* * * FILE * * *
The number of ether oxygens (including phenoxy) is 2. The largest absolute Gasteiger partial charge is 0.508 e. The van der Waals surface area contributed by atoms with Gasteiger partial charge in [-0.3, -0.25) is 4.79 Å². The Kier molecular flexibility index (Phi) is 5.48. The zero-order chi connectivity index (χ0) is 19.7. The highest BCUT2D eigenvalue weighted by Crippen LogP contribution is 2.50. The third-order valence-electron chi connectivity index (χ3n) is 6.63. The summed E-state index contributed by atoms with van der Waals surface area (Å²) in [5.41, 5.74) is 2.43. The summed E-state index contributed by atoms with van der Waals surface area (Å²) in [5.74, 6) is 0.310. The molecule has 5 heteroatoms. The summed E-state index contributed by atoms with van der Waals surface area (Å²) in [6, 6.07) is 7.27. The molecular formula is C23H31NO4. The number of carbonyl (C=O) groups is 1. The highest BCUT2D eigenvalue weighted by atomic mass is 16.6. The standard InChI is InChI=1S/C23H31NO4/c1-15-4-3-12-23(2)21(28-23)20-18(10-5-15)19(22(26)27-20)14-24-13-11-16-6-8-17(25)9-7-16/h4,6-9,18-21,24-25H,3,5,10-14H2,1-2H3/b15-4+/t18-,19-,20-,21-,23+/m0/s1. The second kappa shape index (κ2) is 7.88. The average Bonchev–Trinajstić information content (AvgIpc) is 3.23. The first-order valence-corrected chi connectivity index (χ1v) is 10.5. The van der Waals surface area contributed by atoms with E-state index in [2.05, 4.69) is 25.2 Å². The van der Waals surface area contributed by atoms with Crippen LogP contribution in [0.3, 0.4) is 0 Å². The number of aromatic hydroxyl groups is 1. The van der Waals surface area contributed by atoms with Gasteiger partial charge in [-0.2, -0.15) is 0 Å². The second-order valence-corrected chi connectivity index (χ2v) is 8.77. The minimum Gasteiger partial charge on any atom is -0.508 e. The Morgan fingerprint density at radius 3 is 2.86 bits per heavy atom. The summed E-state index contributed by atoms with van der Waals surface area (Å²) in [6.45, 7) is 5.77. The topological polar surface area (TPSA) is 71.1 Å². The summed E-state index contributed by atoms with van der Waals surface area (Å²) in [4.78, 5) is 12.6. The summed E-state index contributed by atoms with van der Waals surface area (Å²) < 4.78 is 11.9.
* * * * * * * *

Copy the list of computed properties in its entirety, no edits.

The number of ether oxygens (including phenoxy) is 2. The largest absolute Gasteiger partial charge is 0.508 e. The van der Waals surface area contributed by atoms with Gasteiger partial charge in [-0.3, -0.25) is 4.79 Å². The Kier molecular flexibility index (Phi) is 5.48. The zero-order chi connectivity index (χ0) is 19.7. The highest BCUT2D eigenvalue weighted by Crippen LogP contribution is 2.50. The third-order valence-electron chi connectivity index (χ3n) is 6.63. The summed E-state index contributed by atoms with van der Waals surface area (Å²) in [5.41, 5.74) is 2.43. The summed E-state index contributed by atoms with van der Waals surface area (Å²) in [5.74, 6) is 0.310. The molecule has 5 heteroatoms. The summed E-state index contributed by atoms with van der Waals surface area (Å²) in [6, 6.07) is 7.27. The molecular formula is C23H31NO4. The number of carbonyl (C=O) groups is 1. The highest BCUT2D eigenvalue weighted by atomic mass is 16.6. The standard InChI is InChI=1S/C23H31NO4/c1-15-4-3-12-23(2)21(28-23)20-18(10-5-15)19(22(26)27-20)14-24-13-11-16-6-8-17(25)9-7-16/h4,6-9,18-21,24-25H,3,5,10-14H2,1-2H3/b15-4+/t18-,19-,20-,21-,23+/m0/s1. The second kappa shape index (κ2) is 7.88. The average Bonchev–Trinajstić information content (AvgIpc) is 3.23. The first-order valence-corrected chi connectivity index (χ1v) is 10.5. The van der Waals surface area contributed by atoms with E-state index in [2.05, 4.69) is 25.2 Å². The van der Waals surface area contributed by atoms with Crippen LogP contribution in [0.3, 0.4) is 0 Å². The number of aromatic hydroxyl groups is 1. The van der Waals surface area contributed by atoms with Gasteiger partial charge in [-0.2, -0.15) is 0 Å². The second-order valence-corrected chi connectivity index (χ2v) is 8.77. The minimum Gasteiger partial charge on any atom is -0.508 e. The Morgan fingerprint density at radius 3 is 2.86 bits per heavy atom. The summed E-state index contributed by atoms with van der Waals surface area (Å²) in [6.45, 7) is 5.77. The topological polar surface area (TPSA) is 71.1 Å². The summed E-state index contributed by atoms with van der Waals surface area (Å²) in [4.78, 5) is 12.6. The summed E-state index contributed by atoms with van der Waals surface area (Å²) < 4.78 is 11.9.